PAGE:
SEATTLE — For the last three years, when April Fools Day came around, Jay Blasi got a phone call or e-mail saying the only tree at Chambers Bay, with the waters of Puget Sound serving as its picturesque backdrop, fell down.
It wasn’t a joke when Blasi, one of the course designers, got an early morning call saying a catcher’s mitt-sized chunk of the tree had been hacked away.
“We’re all just crossing our fingers and hoping some way and some how the integrity of the tree can survive,” Blasi said Thursday.
Officials at the site of the 2015 U.S. Open and 2010 U.S. Amateur, about 40 miles southwest of Seattle, seemed to get some positive news Thursday, a day after the vandalism to “Lone Fir” was discovered by course maintenance crews doing their early morning rounds. Officials believe either late Tuesday night or early Wednesday morning someone hacked away at the tree, possibly with an ax.
Tony Tipton, project manager for Chambers Bay, said a pair of arborists visited the course Thursday to give an initial inspection on if the tree could be saved. Tipton said the person carved into the tree about 3 inches, or about 20 percent of the tree’s diameter.
Before being fully briefed on the initial inspections, course general manager Matt Allen said the arborists are more optimistic about saving the tree than expected.
“They think there are some options for being able to save it, or attempt to save it, using some of their expertise on previous trees that have been vandalized or damaged,” Tipton said.
Pierce County has offered up a $1,000 reward for information in the case. Messages left for Pierce County sheriff’s Detective Ed Troyer were not immediately returned.
The Douglas fir sits behind the 15th green and near the 16th tee of the highly acclaimed public course that was awarded the 2015 Open in February, an unprecedented coup for a course that only opened last summer.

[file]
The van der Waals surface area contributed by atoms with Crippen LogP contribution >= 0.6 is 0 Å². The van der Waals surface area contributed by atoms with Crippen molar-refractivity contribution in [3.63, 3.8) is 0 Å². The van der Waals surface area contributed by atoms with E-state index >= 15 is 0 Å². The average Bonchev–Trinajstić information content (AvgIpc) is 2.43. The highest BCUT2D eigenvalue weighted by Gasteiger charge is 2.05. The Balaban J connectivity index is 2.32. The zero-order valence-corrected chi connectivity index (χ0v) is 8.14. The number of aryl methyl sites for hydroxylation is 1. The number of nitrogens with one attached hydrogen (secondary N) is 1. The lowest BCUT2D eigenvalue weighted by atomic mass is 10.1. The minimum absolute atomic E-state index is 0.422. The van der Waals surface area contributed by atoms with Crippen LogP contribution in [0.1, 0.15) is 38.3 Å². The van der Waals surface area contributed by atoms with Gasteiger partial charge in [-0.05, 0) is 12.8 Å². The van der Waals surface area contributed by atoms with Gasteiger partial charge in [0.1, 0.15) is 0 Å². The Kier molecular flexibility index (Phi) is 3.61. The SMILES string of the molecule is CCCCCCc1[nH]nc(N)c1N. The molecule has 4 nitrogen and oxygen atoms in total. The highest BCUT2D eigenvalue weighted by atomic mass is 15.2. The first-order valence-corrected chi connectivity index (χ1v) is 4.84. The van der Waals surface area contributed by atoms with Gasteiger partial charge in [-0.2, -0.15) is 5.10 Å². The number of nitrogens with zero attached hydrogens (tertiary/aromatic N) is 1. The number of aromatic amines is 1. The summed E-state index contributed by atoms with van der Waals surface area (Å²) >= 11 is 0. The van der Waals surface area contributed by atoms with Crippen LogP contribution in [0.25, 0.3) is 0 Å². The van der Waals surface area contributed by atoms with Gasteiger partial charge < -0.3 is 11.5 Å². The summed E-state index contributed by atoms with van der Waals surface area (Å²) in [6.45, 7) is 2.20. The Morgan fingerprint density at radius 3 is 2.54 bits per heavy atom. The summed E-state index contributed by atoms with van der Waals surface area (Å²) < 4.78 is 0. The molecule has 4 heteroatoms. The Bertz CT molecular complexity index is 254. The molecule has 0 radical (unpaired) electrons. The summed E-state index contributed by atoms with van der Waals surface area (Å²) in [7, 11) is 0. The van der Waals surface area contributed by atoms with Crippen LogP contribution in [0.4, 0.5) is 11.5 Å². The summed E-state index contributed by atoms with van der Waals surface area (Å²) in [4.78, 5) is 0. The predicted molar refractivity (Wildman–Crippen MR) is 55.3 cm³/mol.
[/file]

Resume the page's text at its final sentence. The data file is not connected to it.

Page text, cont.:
The course was designed to be a links course from the beginning with no trees on the course itself. But Blasi and his colleagues working for famed course designed Robert Trent Jones Jr., noticed the fir tree had some personality. As the course began to take shape, designers waffled with the idea of keeping the tree or ditching it.
It many ways, the tree has become the signature image of the course.
“Every time I made a trip up there I made a stop by the tree,” Blasi said. “It became part of the Chambers Bay lore and family. It really kind of turned into an icon.”
The tree will receive a second opinion from another arborist Monday. Also receiving a second look is the amount of security at the course, which has a public walking trail snaking through the dunes and mounds that create the course’s unique makeup.
Tipton said there have been a handful of small incidents of mischief since the course opened last summer, the most damaging a broken bench. The hacking of the tree was the first malicious act.
In the short-term, additional security will patrol the area at night.
“More than anything people are discouraged by the act of vandalism to the property whether the golf course or the trail,” Allen said. “The trail and the facility people have come to embrace and enjoy.”